Genel Energy PLC CEO: “Some Oil Companies Won’t Survive Next Year”

A large number of independent oil producers and explorers won’t survive the next 12 months, according to Genel Energy’s (LSE: GENL) chairman, Tony Hayward. 

At an industry conference in Cape Town earlier this month, Mr Hayward reported that the oil market is now oversupplied by as much as 2m to 3m barrels per day. Shale oil has completely changed the nature of the market, overwhelming underlying demand, and it will take an estimated 18-30 months for the market to rebalance naturally without intervention. 


Unfortunately, some companies may go under as the market rebalances. Capital markets, which welcomed oil producers with open arms last year, have now closed for many participants leaving highly leveraged producers with few options.

And things could get worse for the industry of “wild cards” Iran and Libya ramp up production before the market completes its rebalancing. 

However, despite his gloomy outlook for the oil industry in the short term, Tony Hayward is convinced that over the long term the price of oil will recover, a view echoed by analysts at Statoil today.

Statoil believes that with oil at $50/bbl the market will tighten over the next 12 months or so. Producers will cut investment and by 2018 Statoil believes that demand will once again exceed supply. With this being the case, the Norwegian oil major believes that the price of Brent crude could recover to $80/bbl by 2018. 


Genel itself is well positioned to ride out a prolonged period of low oil prices. Tony Hayward leads an experienced team well aware of market forces, so they’ve always been positioned to weather a period of price uncertainty. 

The company’s balance sheet is relatively debt free, and Genel was quick to slash capital spending when the price of oil started its slide last year. Capital expenditure for the nine months ending September 2015 totalled $116m, and the company expects to spend no more than $150m to $175m on capex for the whole of 2015. Net debt at 30 September totalled $211m, $5m lower than the figure of $216m reported at the end of June.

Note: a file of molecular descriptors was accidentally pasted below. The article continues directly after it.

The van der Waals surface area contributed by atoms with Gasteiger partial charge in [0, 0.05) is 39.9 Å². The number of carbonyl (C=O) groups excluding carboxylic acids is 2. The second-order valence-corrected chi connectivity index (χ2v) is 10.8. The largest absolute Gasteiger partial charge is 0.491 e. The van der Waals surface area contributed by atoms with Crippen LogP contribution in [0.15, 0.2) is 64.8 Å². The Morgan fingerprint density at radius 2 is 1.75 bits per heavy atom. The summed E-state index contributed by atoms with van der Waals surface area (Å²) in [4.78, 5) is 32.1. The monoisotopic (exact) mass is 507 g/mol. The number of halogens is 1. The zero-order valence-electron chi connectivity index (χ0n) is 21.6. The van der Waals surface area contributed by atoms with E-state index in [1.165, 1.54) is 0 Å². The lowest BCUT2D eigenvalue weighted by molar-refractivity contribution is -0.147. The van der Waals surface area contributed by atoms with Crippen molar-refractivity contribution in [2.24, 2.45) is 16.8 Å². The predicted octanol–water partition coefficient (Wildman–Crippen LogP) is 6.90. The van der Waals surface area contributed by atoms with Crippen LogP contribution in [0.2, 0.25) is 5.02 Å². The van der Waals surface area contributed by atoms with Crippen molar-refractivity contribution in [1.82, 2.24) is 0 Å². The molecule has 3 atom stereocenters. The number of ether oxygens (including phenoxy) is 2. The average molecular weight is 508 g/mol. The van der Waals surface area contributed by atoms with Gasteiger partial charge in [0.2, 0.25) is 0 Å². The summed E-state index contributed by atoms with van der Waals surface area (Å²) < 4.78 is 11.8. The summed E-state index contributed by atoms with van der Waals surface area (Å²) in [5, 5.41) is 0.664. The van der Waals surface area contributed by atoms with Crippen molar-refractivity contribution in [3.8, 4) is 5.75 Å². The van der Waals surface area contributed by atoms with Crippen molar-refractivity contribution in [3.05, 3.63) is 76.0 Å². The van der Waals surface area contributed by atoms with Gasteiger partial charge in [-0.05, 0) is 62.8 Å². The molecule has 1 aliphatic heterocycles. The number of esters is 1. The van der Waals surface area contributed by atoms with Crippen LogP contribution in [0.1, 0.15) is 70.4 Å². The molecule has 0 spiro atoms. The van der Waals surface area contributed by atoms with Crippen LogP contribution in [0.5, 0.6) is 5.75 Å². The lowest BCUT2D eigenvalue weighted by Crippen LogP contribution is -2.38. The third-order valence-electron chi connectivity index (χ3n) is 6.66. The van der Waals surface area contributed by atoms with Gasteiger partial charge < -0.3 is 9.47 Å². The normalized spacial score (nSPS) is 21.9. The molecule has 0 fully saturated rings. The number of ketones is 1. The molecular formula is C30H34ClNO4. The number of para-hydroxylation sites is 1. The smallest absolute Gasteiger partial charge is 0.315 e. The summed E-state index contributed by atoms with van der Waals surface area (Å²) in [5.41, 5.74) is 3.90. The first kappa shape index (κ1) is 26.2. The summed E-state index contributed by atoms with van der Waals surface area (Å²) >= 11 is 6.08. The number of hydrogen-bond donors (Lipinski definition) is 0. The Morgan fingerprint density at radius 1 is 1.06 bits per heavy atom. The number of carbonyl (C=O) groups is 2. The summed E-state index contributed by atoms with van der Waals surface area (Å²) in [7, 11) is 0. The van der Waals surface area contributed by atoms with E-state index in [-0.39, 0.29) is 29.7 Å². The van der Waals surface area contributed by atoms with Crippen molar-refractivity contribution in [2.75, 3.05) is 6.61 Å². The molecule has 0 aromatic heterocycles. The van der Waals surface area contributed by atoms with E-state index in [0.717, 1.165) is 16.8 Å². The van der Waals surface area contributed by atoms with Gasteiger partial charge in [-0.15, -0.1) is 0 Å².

What’s more, Genel’s outlook figures are based on oil prices of $50/bbl, which is a lower marker than many of the company’s peers. BP, for example, is using $60 oil as a benchmark. 

The third quarter of 2015 was a turning point for Genel. The company finally started to receive regular payments from the Kurdistan Regional Government during the quarter, and revenue should begin to pick up as a result.

That said, only time will tell if the KRG will keep its promise to continue paying Genel on a monthly basis. Although, for the time being, things seem to be moving in the right direction. 

City analysts expect Genel to report earnings per share of 12.1p this year and 19.1p for 2016. Based on these figures the company is currently trading at a forward P/E of 28.6 and 2016 P/E of 23.  

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Rupert Hargreaves has no position in any shares mentioned. The Motley Fool UK has no position in any of the shares mentioned. We Fools don't all hold the same opinions, but we all believe that considering a diverse range of insights makes us better investors.